Coronavirus 1) England set to drop facemasks and social distancing on July 19

“England is on track to lift all remaining lockdown restrictions including social distancing, facemasks and work-from-home guidance on July 19. Ministers have been encouraged by the “very, very” low number of deaths from coronavirus and the slowdown in infections, which has boosted confidence that a sizeable summer wave can be avoided. The government is expected to confirm on Monday that July 5 is too early to lift restrictions, despite the positive data, because ministers want to ensure that more people have received their second jabs. The prime minister is increasingly optimistic, though, that all remaining restrictions can be eased on July 19.” – The Times




Coronavirus 2) Uefa VIP bubbles can skip quarantine for last Euro 2020 matches at Wembley

“VIPs for the final matches of Euro 2020 will agree not to leave football “bubbles” under government plans to allow thousands of officials and sponsors into the country. Ministers are approaching a deal under which Uefa and Fifa officials, politicians, sponsors and broadcasters would be exempt from self-isolation rules on arrival, despite concerns that this could lead to an increase in coronavirus cases and provoke a backlash from members of the public who are unable to go on foreign holidays. The Times revealed last week that Uefa was threatening to move the semi-finals and the final from Wembley to Hungary, which has no restrictions on intra-European travel and would host the fixtures with full stadiums.” – The Times

Coronavirus 3) Ministers are poised to end amber list curbs from July 19 and trips to the US, France, Spain, Greece and Italy could be on… as new hope on also rises for visits to the Balearic islands

“Fully vaccinated Britons could enjoy quarantine-free holidays from as early as July 19, the Mail can reveal today. Senior ministers are pressing Boris Johnson to sanction a ‘big bang’ reopening with travel curbs eased at the same time as restrictions are lifted at home. Formal advice against trips to amber list countries would be dropped under the plans – opening up summer breaks in Spain, France, Italy, Greece and the United States. Children would also be able to avoid quarantine if travelling with their parents. The Mail can also reveal that Government scientists have approved Spain’s Balearic Islands for green list status. This means quarantine restrictions for travellers there could be lifted even sooner, provided ministers agree the change when they meet tomorrow.” – Daily Mail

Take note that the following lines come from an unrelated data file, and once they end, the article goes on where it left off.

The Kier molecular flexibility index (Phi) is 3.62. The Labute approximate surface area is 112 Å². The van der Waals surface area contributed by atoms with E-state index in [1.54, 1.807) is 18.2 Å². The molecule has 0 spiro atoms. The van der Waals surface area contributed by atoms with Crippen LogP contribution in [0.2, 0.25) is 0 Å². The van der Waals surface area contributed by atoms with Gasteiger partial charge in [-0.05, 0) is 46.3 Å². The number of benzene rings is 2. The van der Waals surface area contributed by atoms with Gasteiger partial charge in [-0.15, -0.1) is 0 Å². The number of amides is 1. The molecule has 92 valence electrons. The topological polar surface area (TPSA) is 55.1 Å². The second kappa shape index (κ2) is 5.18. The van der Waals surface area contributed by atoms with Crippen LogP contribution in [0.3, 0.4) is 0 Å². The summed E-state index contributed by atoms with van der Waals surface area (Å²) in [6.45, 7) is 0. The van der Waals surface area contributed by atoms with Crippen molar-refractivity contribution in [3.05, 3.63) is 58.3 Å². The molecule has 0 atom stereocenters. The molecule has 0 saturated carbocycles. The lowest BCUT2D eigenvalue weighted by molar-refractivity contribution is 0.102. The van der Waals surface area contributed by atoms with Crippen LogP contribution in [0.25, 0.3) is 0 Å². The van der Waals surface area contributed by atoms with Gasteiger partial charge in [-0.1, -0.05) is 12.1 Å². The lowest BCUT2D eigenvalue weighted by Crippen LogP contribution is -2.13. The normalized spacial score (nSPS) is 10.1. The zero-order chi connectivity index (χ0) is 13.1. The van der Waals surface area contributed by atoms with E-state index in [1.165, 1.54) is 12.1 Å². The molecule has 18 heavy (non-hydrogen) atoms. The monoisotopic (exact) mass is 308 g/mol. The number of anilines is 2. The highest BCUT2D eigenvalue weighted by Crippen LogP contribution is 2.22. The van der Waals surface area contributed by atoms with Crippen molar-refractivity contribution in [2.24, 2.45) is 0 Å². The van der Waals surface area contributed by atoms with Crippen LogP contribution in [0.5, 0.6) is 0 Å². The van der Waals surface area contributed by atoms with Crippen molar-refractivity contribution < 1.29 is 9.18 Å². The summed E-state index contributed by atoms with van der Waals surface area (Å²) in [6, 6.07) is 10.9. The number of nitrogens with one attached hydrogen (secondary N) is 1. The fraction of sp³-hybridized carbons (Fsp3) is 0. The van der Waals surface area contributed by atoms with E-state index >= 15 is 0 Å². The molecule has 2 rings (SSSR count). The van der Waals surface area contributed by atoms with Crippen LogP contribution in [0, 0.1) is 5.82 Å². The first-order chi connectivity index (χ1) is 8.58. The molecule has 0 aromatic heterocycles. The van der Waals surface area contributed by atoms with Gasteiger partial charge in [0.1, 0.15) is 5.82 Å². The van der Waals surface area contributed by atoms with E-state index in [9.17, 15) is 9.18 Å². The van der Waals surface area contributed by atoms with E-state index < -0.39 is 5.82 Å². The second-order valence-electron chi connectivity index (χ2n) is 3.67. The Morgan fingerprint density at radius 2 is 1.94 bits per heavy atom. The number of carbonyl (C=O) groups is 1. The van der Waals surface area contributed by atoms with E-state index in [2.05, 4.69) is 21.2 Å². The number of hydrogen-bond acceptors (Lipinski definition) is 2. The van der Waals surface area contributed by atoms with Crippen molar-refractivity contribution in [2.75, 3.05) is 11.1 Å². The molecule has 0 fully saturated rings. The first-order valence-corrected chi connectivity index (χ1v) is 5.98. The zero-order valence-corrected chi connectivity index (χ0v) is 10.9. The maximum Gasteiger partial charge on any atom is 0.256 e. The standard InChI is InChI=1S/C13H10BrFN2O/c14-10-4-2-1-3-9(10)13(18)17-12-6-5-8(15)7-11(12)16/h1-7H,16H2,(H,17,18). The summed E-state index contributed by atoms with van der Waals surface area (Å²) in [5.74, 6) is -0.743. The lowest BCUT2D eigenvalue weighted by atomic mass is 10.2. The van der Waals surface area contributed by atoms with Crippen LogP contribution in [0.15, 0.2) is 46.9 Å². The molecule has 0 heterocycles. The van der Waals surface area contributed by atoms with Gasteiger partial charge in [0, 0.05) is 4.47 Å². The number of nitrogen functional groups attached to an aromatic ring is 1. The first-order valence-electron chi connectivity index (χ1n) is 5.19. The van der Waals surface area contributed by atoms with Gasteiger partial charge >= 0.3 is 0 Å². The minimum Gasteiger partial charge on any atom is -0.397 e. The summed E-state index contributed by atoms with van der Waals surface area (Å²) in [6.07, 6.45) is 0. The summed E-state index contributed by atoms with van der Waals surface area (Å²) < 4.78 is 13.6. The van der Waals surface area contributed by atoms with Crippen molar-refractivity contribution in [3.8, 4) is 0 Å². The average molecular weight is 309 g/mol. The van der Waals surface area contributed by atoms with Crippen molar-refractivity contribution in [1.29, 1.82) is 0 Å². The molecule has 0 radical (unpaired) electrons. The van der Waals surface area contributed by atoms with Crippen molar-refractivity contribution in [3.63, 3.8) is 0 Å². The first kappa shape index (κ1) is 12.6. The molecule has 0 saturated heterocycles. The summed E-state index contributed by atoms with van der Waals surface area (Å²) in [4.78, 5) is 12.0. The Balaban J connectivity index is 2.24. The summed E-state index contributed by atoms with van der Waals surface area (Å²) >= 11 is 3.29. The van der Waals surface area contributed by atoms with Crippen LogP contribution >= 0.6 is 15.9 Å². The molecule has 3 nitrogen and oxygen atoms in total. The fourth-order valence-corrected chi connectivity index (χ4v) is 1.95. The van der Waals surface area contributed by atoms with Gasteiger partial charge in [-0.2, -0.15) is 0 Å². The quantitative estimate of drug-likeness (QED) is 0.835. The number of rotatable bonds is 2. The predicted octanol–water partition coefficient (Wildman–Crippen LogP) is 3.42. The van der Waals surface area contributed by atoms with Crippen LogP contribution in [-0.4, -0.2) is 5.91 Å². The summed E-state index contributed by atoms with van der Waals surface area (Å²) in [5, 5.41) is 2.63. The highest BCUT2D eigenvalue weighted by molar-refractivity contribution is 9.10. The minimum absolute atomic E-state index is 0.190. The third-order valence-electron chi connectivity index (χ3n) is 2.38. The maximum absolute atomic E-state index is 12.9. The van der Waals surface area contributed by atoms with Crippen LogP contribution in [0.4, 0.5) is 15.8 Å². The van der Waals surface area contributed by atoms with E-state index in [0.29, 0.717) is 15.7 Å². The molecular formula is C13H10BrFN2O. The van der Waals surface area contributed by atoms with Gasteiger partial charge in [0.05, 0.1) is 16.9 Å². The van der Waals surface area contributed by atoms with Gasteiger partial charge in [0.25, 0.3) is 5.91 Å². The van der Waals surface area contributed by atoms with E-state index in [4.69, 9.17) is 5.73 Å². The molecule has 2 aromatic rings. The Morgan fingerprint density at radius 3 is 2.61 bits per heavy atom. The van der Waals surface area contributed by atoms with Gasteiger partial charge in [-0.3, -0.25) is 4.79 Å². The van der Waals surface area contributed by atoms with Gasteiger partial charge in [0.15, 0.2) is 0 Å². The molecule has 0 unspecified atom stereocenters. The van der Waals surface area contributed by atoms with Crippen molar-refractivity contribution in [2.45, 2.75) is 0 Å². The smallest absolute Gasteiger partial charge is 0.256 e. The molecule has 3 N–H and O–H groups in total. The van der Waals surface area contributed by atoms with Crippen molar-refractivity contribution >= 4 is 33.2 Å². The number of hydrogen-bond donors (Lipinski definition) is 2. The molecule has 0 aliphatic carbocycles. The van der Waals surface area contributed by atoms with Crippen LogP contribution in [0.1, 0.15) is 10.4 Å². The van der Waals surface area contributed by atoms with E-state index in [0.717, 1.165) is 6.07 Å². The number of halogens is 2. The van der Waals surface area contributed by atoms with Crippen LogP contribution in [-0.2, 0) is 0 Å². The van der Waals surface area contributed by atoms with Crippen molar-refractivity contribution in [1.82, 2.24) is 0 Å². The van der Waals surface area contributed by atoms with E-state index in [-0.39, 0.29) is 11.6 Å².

• Malta and Balearics may join UK’s travel green list – The Times
  • US will miss July 4 target to give 70 per cent of adults a Covid vaccine – The Times
  • Delta-plus variant found across India – The Times
  • Estonian PM warns west of damage from Covid-induced authoritarianism – FT

Gove: Johnson will not grant new Scottish referendum before next election

“Boris Johnson will not grant a new Scottish independence referendum before the 2024 general election, Michael Gove has said. In an interview with The Telegraph, published below, Mr Gove, the Chancellor of the Duchy of Lancaster, said the Prime Minister’s focus was on recovery from the Covid pandemic.The comments on timing go further than previous statements by ministers, which have said that a second referendum will not be granted for now. They set the UK and Scottish governments on a constitutional collision course given that Nicola Sturgeon, the Scottish First Minister and SNP leader, wants to hold a referendum by autumn 2023.” – Daily Telegraph

  • Breaking up could become a British habit, says EU envoy – The Times

Fix for social care delayed again as Sunak tries to find £10bn